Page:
If you’re new to the whole hiking thing, then even the word “hiking” can feel a little intimidating. But it's really just another way of saying taking a walk outside and enjoying nature. You don’t need fancy backpacking gear and other equipment to start hiking; all you really need are your two feet and a pair of comfortable shoes. But there are definitely a few tips and tricks that make any hike more enjoyable, safe, and comfortable, especially for beginners.
Keep It Simple
One of the best things any new hiker can do for themselves is start with a simple, straightforward route. Trying to do too much too fast can be overwhelming and potentially even dangerous. AllTrails.com lets you search for various hiking routes around the country by factors like difficulty, length, and route type, so you can go into a hike blind.
Bring the Essentials
If you’re going on a very short, safe hike in a moderate climate, then you don’t really need to bring anything with you other than comfortable shoes and clothes. But if you’re heading out for a longer trek, then you’ll definitely want to be sure to bring essentials, like water, snacks, and sun protection. It’s also never a bad idea to have basic first aid supplies on hand, like band-aids and antibacterial ointment.
Tell Someone Where You’re Going
No matter whether you're going out for a short hike or a day-long trek, you should always make sure someone knows where you’re going. Even on the simplest trails, stepping on a rock or stick the wrong way can cause you to roll your ankle, trip, or otherwise have an accident that makes it tough to get home. If someone knows your route, then it’ll be easy for them to come help you out in case of an emergency.
Knowing how to pace yourself is critically important for any hiker because it’s easier than you might realize to start off too fast or go too far and lose the energy you need to make it home. If you’re brand new to hiking, then start with a pace that’s slower and a route that’s shorter than you think they need to be just so you can be certain of your body's capabilities before venturing out on longer hikes.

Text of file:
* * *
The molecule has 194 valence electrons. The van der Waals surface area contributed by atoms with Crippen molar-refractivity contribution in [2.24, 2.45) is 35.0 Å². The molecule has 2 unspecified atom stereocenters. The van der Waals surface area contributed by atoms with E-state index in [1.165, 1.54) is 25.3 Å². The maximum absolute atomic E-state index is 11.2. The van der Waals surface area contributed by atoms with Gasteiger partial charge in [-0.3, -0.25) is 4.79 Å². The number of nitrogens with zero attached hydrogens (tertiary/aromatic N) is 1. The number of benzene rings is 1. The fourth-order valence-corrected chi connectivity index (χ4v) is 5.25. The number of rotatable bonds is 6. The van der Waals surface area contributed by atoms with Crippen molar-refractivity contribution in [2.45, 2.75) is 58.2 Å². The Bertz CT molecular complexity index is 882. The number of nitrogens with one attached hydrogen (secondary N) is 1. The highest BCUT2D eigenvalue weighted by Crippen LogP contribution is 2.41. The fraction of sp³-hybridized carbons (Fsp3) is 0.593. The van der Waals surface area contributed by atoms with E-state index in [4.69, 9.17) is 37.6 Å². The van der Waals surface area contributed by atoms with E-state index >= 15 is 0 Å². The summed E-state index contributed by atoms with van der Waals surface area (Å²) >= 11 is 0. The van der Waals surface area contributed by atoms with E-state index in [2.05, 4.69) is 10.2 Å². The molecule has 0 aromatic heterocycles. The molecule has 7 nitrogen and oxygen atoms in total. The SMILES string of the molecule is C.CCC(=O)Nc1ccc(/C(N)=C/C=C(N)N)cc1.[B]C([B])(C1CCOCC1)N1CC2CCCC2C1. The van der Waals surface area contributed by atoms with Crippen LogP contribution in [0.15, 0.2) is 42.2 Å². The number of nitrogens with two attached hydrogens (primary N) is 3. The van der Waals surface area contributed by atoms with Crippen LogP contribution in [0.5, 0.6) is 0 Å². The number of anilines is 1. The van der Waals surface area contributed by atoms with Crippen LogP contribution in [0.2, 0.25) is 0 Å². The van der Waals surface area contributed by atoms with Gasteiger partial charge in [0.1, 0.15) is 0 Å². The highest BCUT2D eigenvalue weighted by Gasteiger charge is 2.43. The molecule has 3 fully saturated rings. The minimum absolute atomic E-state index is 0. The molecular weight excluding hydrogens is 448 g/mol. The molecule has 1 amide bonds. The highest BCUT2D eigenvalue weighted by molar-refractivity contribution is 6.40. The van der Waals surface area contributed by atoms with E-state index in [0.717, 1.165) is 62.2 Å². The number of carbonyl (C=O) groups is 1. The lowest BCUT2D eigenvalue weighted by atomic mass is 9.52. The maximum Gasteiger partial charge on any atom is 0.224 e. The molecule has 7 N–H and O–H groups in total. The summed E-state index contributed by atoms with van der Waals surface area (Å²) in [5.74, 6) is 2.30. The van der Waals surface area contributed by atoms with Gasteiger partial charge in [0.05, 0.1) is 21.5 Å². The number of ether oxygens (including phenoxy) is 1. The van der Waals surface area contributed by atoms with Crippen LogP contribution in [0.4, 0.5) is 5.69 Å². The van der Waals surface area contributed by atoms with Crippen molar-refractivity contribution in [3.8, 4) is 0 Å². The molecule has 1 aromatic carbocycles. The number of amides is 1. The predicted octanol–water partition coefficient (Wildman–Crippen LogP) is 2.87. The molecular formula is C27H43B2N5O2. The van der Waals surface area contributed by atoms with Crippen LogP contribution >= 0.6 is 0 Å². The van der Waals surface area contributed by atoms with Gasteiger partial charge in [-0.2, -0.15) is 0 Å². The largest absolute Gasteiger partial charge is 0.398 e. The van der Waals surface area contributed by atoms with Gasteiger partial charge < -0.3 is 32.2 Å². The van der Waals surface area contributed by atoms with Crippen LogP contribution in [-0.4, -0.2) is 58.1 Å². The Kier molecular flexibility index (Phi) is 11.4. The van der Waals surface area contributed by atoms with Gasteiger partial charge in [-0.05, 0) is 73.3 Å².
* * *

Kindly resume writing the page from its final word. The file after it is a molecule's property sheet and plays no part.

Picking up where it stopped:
It’s tempting to spend your entire hike looking at all of the beautiful nature around you, and while we definitely encourage you to do so, you should also make sure to keep an eye on what’s beneath you. As mentioned, rocks and sticks can easily trip you up, and many regions have snakes and other critters that can potentially do some real damage if given the chance to strike.
Know Your Etiquette
Like most other activities, there’s a certain unspoken etiquette you should abide by to ensure you’re a responsible and considerate hiker. One of the foremost hiking rules is to leave no trace, meaning you should always leave the trail exactly as it was when you found it, making sure not to leave any garbage or damaged plants in your wake. Additionally, just like a road, it’s generally expected that you’ll stay on the right side of busy trails to ease the flow of foot traffic. Finally, if you’re bringing a furry loved one with you, make sure they stay on leash—even if they’re friendly, another hiker’s dog might not be, which can lead to major problems for you and your furbaby.
For anything else you need to know about hiking, including hiking trails in your area, visit AllTrails.com.
And if you’re interested in investing in a cabin near some of the country’s best hiking trails, then check out these beautiful cabins for sale.
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